Open-plan offices drive down face-to-face interactions and increase use of email

GettyImages-512979254.jpgBy Christian Jarrett

As well as their cost-saving appeal, the rationale for large open-plan offices is that they are expected to act as a crucible for human chemistry, increasing face-to-face encounters between colleagues to the benefit of creativity and collaboration. Unfortunately it’s well-established that most workers don’t like them, such is the fundamental human need for privacy and control over one’s environment. Now a pair of quasi-experimental field studies published in Philosophical Transactions of the Royal Society B suggest that the supposed collaborative advantage of open-plan offices also doesn’t pass muster.

Ethan Bernstein and Stephen Turban, at Harvard Business School and Harvard University, respectively, recruited 52 employees at the global headquarters of a Fortune 500 multinational company that was about to undergo a redesign of an entire floor, stripping out the individual cubicles to create a fully open-plan workspace.

The participants, whose roles included sales, technology and human resources, wore a “sociometric badge” and microphone for three weeks prior to the redesign. Then a couple of months after the office refit, they wore the badge and microphone again for another three weeks.

The bluetooth-enabled electronic badges and the microphones allowed the researchers to monitor the frequency of the employees’ face-to-face interactions. The company also granted access to their servers so the researchers could look for any changes in use of email and instant messenger.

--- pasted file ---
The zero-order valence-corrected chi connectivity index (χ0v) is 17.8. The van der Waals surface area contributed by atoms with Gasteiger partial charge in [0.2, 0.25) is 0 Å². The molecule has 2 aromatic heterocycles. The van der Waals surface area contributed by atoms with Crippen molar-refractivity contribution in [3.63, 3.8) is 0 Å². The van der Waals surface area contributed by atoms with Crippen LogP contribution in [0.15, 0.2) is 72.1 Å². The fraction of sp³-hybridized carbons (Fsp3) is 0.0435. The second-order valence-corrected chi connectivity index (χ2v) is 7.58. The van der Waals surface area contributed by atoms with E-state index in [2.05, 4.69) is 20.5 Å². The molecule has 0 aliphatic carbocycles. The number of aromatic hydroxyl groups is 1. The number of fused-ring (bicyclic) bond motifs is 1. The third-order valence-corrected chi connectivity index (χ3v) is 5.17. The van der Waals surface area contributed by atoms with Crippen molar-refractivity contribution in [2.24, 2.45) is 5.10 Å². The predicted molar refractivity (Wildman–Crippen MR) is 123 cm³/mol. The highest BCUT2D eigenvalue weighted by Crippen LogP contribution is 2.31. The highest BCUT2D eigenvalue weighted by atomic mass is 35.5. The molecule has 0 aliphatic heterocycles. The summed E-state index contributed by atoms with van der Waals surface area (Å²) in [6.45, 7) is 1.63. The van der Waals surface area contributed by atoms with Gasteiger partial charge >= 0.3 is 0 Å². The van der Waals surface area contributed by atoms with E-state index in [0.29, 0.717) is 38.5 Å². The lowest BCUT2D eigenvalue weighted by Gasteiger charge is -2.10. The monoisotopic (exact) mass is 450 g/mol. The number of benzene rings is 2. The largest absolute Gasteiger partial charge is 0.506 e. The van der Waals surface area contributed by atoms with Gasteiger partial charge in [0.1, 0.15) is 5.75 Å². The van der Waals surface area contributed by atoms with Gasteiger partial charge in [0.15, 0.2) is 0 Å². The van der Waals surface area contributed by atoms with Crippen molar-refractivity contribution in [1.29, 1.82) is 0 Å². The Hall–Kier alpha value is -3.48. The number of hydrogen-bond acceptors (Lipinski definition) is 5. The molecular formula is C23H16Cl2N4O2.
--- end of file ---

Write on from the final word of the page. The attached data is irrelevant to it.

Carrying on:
The results were stark: after the shift to an open-plan office space, the participants spent 73 per cent less time in face-to-face interactions, while their use of email and instant messenger shot up by 67 per cent and 75 per cent respectively.

A second study involving 100 employees at another Fortune 500 company was similar but this time the researchers monitored changes to the nature of the interactions between specific pairs of colleagues before the shift to an open-plan office compared with afterwards.

There were 1830 interacting dyads and, of these, 643 reduced their amount of face-to-face interaction after the workspace became open-plan, compared with just 141 showing more physical interaction. Overall, face-to-face time decreased by around 70 per cent across the participating employees, on average, with email use increasing by between 22 per cent and 50 per cent (depending on the estimation method used).

If you’ve ever sought refuge from the gold-fish bowl of an open-plan office environment by cocooning yourself with headphones, or if you’ve decided you’d rather not have that challenging conversation with a colleague in front of a large group of your peers, and opted to email them instead, then these findings will come as little surprise.

However, while a great deal of research has established employees’ negative feelings about open-plan offices, both in terms of lost privacy and adverse effects on communication, this is the first study to provide an objective measure of the impact of an open-plan space on how people interact.